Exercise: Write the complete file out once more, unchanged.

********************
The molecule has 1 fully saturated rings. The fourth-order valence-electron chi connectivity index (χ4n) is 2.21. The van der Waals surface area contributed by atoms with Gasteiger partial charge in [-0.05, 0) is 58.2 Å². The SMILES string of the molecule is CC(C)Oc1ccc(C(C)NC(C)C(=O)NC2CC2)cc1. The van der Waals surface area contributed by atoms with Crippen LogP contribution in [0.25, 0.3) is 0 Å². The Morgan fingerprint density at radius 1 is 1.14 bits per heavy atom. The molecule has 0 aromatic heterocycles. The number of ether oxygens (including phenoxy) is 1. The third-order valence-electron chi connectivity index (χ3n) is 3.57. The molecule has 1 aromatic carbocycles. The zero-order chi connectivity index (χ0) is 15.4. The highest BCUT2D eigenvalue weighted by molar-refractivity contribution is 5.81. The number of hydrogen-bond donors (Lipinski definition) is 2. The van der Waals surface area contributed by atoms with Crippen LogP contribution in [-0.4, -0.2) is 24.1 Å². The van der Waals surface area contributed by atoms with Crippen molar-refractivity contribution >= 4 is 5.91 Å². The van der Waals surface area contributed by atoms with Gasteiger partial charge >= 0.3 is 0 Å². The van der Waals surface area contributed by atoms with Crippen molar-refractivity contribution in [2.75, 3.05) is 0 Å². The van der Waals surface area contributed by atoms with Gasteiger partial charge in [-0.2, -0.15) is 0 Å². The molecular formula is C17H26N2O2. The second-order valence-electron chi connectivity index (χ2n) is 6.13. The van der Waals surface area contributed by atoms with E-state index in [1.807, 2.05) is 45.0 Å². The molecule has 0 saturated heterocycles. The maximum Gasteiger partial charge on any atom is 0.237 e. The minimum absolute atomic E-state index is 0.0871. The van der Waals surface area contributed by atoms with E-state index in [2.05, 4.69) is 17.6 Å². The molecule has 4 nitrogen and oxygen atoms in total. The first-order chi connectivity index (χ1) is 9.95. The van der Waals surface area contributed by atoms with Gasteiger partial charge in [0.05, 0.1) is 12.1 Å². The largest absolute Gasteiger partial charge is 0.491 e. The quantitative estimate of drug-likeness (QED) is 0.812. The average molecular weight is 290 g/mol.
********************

The molecule has 1 fully saturated rings. The fourth-order valence-electron chi connectivity index (χ4n) is 2.21. The van der Waals surface area contributed by atoms with Gasteiger partial charge in [-0.05, 0) is 58.2 Å². The SMILES string of the molecule is CC(C)Oc1ccc(C(C)NC(C)C(=O)NC2CC2)cc1. The van der Waals surface area contributed by atoms with Crippen LogP contribution in [0.25, 0.3) is 0 Å². The Morgan fingerprint density at radius 1 is 1.14 bits per heavy atom. The molecule has 0 aromatic heterocycles. The number of ether oxygens (including phenoxy) is 1. The third-order valence-electron chi connectivity index (χ3n) is 3.57. The molecule has 1 aromatic carbocycles. The zero-order chi connectivity index (χ0) is 15.4. The highest BCUT2D eigenvalue weighted by molar-refractivity contribution is 5.81. The number of hydrogen-bond donors (Lipinski definition) is 2. The van der Waals surface area contributed by atoms with Crippen LogP contribution in [-0.4, -0.2) is 24.1 Å². The van der Waals surface area contributed by atoms with Crippen molar-refractivity contribution >= 4 is 5.91 Å². The van der Waals surface area contributed by atoms with Gasteiger partial charge >= 0.3 is 0 Å². The van der Waals surface area contributed by atoms with Crippen molar-refractivity contribution in [2.75, 3.05) is 0 Å². The van der Waals surface area contributed by atoms with Gasteiger partial charge in [-0.2, -0.15) is 0 Å². The molecular formula is C17H26N2O2. The second-order valence-electron chi connectivity index (χ2n) is 6.13. The van der Waals surface area contributed by atoms with E-state index in [1.807, 2.05) is 45.0 Å². The molecule has 0 saturated heterocycles. The maximum Gasteiger partial charge on any atom is 0.237 e. The minimum absolute atomic E-state index is 0.0871. The van der Waals surface area contributed by atoms with E-state index in [2.05, 4.69) is 17.6 Å². The molecule has 4 nitrogen and oxygen atoms in total. The first-order chi connectivity index (χ1) is 9.95. The van der Waals surface area contributed by atoms with Gasteiger partial charge in [0.05, 0.1) is 12.1 Å². The largest absolute Gasteiger partial charge is 0.491 e. The quantitative estimate of drug-likeness (QED) is 0.812. The average molecular weight is 290 g/mol.